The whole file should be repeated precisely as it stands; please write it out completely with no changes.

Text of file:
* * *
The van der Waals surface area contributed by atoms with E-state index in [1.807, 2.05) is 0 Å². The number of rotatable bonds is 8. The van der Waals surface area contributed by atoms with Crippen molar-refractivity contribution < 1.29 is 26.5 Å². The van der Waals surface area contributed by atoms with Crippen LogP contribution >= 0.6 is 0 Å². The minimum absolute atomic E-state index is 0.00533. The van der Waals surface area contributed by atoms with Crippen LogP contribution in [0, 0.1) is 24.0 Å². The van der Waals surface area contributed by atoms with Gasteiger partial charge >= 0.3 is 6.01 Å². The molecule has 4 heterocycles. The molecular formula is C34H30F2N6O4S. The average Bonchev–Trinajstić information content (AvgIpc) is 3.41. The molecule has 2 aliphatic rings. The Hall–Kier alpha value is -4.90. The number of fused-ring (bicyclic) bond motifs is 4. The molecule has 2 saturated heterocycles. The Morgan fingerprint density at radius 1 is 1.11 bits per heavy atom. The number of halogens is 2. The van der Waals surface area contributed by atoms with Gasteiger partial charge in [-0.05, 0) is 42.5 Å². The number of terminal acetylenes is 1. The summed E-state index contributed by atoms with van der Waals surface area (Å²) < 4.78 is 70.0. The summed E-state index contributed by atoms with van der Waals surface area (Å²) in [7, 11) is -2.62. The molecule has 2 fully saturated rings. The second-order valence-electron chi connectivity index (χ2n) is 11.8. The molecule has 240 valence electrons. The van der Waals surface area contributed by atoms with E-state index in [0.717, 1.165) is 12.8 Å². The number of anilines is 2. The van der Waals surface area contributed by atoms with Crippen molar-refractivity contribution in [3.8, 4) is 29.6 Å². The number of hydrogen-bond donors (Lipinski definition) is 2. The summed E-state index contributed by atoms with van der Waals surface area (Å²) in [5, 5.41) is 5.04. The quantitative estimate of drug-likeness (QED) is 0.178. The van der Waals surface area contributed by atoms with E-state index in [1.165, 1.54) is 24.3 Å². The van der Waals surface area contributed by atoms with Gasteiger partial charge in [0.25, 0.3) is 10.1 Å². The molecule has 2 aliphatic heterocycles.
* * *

The van der Waals surface area contributed by atoms with E-state index in [1.807, 2.05) is 0 Å². The number of rotatable bonds is 8. The van der Waals surface area contributed by atoms with Crippen molar-refractivity contribution < 1.29 is 26.5 Å². The van der Waals surface area contributed by atoms with Crippen LogP contribution >= 0.6 is 0 Å². The minimum absolute atomic E-state index is 0.00533. The van der Waals surface area contributed by atoms with Crippen LogP contribution in [0, 0.1) is 24.0 Å². The van der Waals surface area contributed by atoms with Gasteiger partial charge >= 0.3 is 6.01 Å². The molecule has 4 heterocycles. The molecular formula is C34H30F2N6O4S. The average Bonchev–Trinajstić information content (AvgIpc) is 3.41. The molecule has 2 aliphatic rings. The Hall–Kier alpha value is -4.90. The number of fused-ring (bicyclic) bond motifs is 4. The molecule has 2 saturated heterocycles. The Morgan fingerprint density at radius 1 is 1.11 bits per heavy atom. The number of halogens is 2. The van der Waals surface area contributed by atoms with Gasteiger partial charge in [-0.05, 0) is 42.5 Å². The number of terminal acetylenes is 1. The summed E-state index contributed by atoms with van der Waals surface area (Å²) < 4.78 is 70.0. The summed E-state index contributed by atoms with van der Waals surface area (Å²) in [7, 11) is -2.62. The molecule has 2 fully saturated rings. The second-order valence-electron chi connectivity index (χ2n) is 11.8. The molecule has 240 valence electrons. The van der Waals surface area contributed by atoms with E-state index in [0.717, 1.165) is 12.8 Å². The number of anilines is 2. The van der Waals surface area contributed by atoms with Crippen molar-refractivity contribution in [3.8, 4) is 29.6 Å². The number of hydrogen-bond donors (Lipinski definition) is 2. The summed E-state index contributed by atoms with van der Waals surface area (Å²) in [5, 5.41) is 5.04. The quantitative estimate of drug-likeness (QED) is 0.178. The van der Waals surface area contributed by atoms with E-state index in [1.165, 1.54) is 24.3 Å². The van der Waals surface area contributed by atoms with Gasteiger partial charge in [0.25, 0.3) is 10.1 Å². The molecule has 2 aliphatic heterocycles.